Heat Pipe with Accurate Liquid and Gas Properties

Application ID: 90311

Heat pipes are designed to transfer heat efficiently through vaporization, mass transfer, and condensation of a working fluid. They are found in a wide variety of applications where thermal control is of importance, with cooling of electronics being a prominent example.

Inside a heat pipe, the temperature difference between the hot and cold sides together with the temperature dependence of the vapor pressure, induce a pressure difference across the vapor chamber. The pressure difference, in turn, drives the vapor from the hot to the cold side. The vaporization acts as a heat sink at the vapor–wick interface at the hot side, and conversely, the condensation as a heat source, at the cold side. This model demonstrates how the laminar flow in the vapor chamber of the heat pipe can be coupled to the liquid phase transport through the porous wick, and how thermodynamic properties of water can be obtained from the database in the Liquid & Gas Properties module. The importance of vapor transport is compared to the conductive heat transfer in the pipe wall. The former dominates the latter by several orders of magnitude.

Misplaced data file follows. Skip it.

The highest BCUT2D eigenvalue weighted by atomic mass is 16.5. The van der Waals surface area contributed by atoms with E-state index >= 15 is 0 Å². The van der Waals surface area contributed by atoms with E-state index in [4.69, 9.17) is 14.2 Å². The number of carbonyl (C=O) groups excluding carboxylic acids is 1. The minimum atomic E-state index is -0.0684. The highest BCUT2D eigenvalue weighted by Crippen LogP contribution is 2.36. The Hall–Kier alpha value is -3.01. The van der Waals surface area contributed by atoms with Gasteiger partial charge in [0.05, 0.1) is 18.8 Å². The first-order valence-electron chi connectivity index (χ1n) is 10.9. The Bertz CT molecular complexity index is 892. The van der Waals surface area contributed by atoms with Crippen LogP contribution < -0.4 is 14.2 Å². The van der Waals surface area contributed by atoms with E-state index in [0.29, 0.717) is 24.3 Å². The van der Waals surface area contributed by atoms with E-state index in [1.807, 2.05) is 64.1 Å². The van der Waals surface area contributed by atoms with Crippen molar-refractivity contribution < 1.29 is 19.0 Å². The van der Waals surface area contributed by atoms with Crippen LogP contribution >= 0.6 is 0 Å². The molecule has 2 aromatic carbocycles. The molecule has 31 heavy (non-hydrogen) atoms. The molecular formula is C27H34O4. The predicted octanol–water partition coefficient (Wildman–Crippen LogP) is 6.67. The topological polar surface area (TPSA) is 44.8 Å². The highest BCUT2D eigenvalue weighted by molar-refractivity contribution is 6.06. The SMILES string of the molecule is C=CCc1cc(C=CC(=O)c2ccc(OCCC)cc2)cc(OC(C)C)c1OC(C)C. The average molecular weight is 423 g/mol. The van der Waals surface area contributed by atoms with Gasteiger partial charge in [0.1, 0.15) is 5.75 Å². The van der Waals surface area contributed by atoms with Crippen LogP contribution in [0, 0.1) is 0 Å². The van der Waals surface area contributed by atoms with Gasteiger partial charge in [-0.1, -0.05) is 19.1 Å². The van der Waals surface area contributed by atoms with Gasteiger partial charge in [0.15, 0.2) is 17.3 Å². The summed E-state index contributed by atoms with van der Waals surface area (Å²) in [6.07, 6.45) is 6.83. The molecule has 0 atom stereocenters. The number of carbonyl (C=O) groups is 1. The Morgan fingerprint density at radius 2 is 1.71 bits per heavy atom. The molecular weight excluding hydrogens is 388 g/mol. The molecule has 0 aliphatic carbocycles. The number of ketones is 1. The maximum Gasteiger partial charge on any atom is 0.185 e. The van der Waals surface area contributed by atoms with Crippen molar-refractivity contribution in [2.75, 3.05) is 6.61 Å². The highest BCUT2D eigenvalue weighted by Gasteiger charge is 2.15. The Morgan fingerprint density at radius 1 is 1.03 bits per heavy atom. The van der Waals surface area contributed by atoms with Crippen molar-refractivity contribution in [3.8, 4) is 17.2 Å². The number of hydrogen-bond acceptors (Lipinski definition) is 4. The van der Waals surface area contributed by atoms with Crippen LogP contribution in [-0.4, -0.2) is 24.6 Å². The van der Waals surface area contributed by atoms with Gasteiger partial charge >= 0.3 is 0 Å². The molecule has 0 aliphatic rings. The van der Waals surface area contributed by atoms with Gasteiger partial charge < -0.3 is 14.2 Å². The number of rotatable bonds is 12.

This model example illustrates applications of this type that would nominally be built using the following products: